A new report released Monday, coordinated with a lobbying effort on Capitol Hill, says that returning Peace Corps volunteers see a policy denying them abortion coverage under any circumstances as “punitive and unfair” and think it needs to be changed.
Gov. Paul LePage vetoed a bill that would have expanded Medicaid coverage of family planning services for nearly 14,000 low-income women, and a vote to override the veto failed.
Though the FDA decision to permit generic EC pill manufacturers to sell their products over the counter represents a gain for those with the most access to resources, ultimately the decision reflects pharmaceutical manufacturing companies’ interests, rather than the lives of those most adversely affected by lack of access to EC.
Georgia Gov. Nathan Deal (R) signed a bill into law on Thursday that bans insurance coverage of abortion for both state employees and anyone buying coverage on the Affordable Care Act exchanges.
The Roberts Court will issue an opinion in the Hobby Lobby and Conestoga Wood Specialties cases in June, but that decision will likely not be the last one from the Supreme Court on the challenges to the Affordable Care Act’s birth control benefit.
A new report card suggests that where a couple lives may have a lot to do with how many options for treating infertility are readily available.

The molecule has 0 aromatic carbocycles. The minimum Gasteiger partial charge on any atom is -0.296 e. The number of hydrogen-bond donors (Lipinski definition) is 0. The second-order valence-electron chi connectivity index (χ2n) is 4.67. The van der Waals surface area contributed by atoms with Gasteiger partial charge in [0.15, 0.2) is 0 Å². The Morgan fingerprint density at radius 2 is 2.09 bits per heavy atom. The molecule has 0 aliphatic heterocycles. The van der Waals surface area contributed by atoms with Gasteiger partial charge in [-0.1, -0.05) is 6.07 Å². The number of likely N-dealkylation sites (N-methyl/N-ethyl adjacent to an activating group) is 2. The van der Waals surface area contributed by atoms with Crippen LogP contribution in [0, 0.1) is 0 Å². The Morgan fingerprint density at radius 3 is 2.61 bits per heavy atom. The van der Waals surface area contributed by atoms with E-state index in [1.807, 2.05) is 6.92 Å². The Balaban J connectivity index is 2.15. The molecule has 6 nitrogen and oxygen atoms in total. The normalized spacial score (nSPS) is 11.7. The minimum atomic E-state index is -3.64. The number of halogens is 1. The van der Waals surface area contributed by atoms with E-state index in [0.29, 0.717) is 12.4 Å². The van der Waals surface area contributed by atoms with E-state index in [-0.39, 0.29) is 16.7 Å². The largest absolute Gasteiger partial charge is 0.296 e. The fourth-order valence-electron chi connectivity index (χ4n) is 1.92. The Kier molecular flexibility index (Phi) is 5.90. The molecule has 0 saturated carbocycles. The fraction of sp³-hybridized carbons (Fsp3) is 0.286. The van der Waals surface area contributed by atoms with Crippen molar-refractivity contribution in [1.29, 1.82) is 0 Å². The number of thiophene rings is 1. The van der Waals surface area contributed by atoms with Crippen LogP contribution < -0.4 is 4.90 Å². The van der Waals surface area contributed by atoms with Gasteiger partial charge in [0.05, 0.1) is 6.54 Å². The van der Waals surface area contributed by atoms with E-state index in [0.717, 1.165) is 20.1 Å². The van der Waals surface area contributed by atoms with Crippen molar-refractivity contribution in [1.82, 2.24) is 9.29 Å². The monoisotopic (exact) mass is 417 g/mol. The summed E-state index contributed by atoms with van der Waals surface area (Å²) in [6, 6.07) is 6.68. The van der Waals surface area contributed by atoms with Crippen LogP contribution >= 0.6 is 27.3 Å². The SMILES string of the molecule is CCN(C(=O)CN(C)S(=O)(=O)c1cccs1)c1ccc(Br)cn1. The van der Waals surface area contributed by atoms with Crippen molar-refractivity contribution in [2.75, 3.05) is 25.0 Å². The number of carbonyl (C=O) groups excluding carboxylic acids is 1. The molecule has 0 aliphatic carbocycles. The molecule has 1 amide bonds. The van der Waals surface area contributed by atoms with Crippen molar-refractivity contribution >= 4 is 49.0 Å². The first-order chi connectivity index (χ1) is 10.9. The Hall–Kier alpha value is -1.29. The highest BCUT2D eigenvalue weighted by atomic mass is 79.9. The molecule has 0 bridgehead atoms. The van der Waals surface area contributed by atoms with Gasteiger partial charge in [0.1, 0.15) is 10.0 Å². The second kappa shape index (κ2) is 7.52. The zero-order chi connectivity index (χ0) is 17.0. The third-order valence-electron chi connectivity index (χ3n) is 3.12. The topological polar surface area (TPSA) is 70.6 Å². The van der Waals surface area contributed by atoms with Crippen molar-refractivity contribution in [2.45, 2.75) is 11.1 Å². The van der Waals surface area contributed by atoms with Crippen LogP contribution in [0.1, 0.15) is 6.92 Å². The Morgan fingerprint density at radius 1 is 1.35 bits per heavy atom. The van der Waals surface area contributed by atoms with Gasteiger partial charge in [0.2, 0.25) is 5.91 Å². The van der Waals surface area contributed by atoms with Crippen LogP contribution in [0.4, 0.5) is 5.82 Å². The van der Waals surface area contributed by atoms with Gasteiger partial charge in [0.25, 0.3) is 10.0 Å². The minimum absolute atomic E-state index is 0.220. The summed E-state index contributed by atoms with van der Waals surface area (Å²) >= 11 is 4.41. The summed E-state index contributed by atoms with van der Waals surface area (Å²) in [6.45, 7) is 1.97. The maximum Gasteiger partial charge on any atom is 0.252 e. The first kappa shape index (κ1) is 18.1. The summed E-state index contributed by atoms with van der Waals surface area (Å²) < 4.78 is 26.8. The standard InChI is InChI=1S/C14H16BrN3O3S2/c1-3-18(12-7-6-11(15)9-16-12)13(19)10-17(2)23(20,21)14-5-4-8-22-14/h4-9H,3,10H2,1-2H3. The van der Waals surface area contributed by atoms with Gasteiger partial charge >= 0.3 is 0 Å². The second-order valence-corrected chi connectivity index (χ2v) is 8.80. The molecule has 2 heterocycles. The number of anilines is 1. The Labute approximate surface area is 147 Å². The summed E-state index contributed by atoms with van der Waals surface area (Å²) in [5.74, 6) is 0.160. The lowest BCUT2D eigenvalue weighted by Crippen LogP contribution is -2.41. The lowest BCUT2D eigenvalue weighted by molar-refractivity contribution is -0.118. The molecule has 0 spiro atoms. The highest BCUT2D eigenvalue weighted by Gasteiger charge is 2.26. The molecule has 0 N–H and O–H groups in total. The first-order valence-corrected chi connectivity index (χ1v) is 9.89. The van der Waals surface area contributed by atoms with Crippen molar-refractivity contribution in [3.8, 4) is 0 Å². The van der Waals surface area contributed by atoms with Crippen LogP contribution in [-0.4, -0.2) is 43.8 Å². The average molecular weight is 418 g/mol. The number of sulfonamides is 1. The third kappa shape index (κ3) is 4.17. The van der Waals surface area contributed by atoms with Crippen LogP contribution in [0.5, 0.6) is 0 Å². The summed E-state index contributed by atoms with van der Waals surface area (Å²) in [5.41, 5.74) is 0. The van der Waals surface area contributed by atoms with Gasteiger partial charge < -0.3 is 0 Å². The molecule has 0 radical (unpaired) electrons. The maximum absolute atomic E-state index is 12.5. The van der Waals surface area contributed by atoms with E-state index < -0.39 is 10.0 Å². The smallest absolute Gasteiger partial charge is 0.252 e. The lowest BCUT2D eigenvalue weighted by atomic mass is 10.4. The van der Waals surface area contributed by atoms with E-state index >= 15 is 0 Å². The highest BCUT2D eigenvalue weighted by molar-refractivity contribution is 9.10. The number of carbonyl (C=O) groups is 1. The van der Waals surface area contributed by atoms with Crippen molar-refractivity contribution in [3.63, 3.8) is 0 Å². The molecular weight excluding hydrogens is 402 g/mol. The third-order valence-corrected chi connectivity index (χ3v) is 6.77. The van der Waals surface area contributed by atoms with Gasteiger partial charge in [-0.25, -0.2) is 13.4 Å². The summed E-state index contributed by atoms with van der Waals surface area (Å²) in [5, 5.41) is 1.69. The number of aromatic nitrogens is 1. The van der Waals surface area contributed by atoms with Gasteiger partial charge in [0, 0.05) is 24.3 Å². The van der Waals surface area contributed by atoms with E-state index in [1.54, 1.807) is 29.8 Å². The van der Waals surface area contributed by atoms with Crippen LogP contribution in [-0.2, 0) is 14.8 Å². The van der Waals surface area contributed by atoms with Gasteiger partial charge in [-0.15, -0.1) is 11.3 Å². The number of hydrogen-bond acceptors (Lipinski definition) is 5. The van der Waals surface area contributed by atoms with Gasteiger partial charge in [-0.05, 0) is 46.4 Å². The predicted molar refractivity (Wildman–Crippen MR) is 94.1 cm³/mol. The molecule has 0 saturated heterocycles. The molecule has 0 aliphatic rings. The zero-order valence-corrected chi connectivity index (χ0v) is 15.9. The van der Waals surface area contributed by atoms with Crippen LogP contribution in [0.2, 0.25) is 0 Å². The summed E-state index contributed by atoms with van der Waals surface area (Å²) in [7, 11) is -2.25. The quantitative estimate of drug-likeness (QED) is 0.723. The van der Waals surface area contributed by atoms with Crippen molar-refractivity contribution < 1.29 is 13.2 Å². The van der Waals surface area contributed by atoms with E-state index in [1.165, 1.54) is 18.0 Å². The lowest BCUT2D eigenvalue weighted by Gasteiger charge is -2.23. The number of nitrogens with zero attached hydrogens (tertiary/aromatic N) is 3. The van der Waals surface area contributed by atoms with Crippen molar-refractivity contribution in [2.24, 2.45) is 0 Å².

One of the most exciting state house races in Pennsylvania this year is a primary race between two Democrats, Reps. Harry Readshaw and Erin Molchany, for House District 36 in Pittsburgh.
U.S. Health and Human Services Secretary Kathleen Sebelius, who oversaw both a troubled initial rollout of the Affordable Care Act’s website and a surge of higher-than-expected enrollment numbers after those troubles were resolved, is resigning on Friday.
Even as the Supreme Court weighs a ruling in the Hobby Lobby and Conestoga Wood Specialties cases, conservatives are pushing more legal challenges to the Affordable Care Act writ large.
Pennsylvania lawmakers have proposed legislation that experts say would hinder the ACA enrollment process and would be illegal under new federal regulations that are likely to pass in the near future.